Mike Hailwood's Suzuki Motorbike

Contributed by Manx National Heritage

Mike Hailwood's Suzuki Motorbike © Manx National Heritage

The TT started on the Isle of Man as legislation in the UK did not allow for the high speeds or road closures needed.No other motorsport event in the world can claim to have as much heritage as the Isle of Man Tourist Trophy (TT) motorcycle races.

First run in 1907, by the 1930s the races had become Europe's premier sporting event.

Adolf Hitler saw the propaganda potential of a Nazi TT victory, and in 1939 sent an elite team to win. In the 1960s Japanese firms Honda and Suzuki wanted to break into western markets.

It was at the Isle of Man TT, the world's toughest motorcycle race, that they chose to make their debut. Honda's success was largely due to their partnership with Mike Hailwood, the greatest motorcycle racer Britain has ever produced.

In 1978, after 11 years away, Hailwood made a sensational return to the TT. This is the machine supplied to him for the 1979 event, upon which he won his 14th and final TT race.

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Comments

  • 6 comments
  • 1. At 11:00 on 23 July 2010, Cubikrube wrote:

    As a biker and a fan of bike racing in general i think this is a really disappointing article. Five extremely short paragraphs to talk about a true legend in this sport is pretty poor. Yes, it might be about his bike but there's very little info there either.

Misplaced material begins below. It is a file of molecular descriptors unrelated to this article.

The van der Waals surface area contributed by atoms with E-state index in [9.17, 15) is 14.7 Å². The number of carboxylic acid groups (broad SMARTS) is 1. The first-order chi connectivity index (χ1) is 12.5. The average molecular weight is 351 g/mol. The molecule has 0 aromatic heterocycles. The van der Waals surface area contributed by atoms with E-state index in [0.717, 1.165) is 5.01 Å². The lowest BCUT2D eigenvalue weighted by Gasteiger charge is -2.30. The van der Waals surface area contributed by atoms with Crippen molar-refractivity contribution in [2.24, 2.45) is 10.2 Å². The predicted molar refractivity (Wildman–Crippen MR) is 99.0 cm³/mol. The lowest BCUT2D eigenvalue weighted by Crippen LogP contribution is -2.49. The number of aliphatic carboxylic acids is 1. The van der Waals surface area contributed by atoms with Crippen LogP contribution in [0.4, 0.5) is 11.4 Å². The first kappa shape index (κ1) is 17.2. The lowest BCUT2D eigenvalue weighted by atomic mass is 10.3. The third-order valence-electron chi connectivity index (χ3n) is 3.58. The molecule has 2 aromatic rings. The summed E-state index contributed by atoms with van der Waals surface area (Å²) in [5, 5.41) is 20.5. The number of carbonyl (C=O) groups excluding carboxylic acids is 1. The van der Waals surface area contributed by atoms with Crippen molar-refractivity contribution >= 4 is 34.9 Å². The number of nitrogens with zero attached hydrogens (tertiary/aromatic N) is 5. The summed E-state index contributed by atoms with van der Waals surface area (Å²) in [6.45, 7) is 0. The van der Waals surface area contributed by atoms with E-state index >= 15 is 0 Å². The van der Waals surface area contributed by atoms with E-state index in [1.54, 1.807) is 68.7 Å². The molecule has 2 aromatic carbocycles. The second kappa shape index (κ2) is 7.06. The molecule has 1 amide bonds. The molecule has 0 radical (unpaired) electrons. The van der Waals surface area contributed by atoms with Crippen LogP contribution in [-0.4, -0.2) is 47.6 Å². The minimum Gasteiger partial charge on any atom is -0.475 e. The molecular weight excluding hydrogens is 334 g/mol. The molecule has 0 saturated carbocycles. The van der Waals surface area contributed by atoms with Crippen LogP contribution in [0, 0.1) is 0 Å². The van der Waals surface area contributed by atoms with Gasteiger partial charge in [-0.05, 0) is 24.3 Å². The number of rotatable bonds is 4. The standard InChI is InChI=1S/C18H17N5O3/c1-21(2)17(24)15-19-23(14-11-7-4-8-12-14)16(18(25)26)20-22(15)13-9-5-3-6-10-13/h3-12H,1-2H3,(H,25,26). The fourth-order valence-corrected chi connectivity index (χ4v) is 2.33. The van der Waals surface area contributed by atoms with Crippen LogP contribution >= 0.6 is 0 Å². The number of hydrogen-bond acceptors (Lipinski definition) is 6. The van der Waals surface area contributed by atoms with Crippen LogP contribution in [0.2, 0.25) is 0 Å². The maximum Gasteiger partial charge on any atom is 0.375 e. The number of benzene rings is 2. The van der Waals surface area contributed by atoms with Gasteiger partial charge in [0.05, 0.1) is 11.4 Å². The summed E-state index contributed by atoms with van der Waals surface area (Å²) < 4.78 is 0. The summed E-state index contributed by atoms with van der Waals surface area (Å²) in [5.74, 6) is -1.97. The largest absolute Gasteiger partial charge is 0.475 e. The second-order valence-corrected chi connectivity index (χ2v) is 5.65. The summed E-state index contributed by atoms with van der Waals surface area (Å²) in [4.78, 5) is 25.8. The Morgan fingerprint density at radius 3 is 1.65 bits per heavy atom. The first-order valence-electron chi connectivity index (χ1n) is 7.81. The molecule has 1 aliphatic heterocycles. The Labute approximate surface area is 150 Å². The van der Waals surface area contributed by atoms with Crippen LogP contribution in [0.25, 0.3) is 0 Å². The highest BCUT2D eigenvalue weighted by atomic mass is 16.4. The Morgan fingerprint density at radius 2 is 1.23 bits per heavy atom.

It's a shame because you had an opportunity to give people more. This man was certainly worth that.

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  • 2. At 11:50 on 23 July 2010, Bazzaclarke wrote:

    I agree with the previous comment, so much potential for a great article, but very dissappointing.The man and his machines is still a legend to all motorcyclists and IOM fans.

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  • 3. At 12:11 on 23 July 2010, mort wrote:

    I would have thought the 99.9 mph Triumph was a more important bike and moment in history of the TT.

    Mike Hailwood, a greater TT rider than Joey Dunlop or has the Manx National Heritage forgot that the most successful overall rider at the annual TT races is awarded the "Joey Dunlop Cup".

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  • 4. At 13:18 on 23 July 2010, squatterswatter wrote:

    The article heading was " Mike Hailwood's motorbike"
    The photo caption was "Mike Hailwood's Suzuki motorbike"
    unfortunately the features writer then rambled off into the history of the TT, Adolf Hitler and in passing mentioned the 1960s Japanese Honda and Suzuki works teams.
    Precious little there about Mike Hailwood's motorbike. Still, it was a definite BBC first to run any feature containing "TT" and "motorbike" without mentioning the number of riders to have lost their lives over the years.
    Well done BBC!

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  • 5. At 13:49 on 23 July 2010, Johnno66 wrote:

    Always good to see both, historic people and events remembered - it proves their legends live on. But yes - more info would make a more interesting read. keep on though.

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  • 6. At 07:51 on 28 January 2011

    Failed moderation

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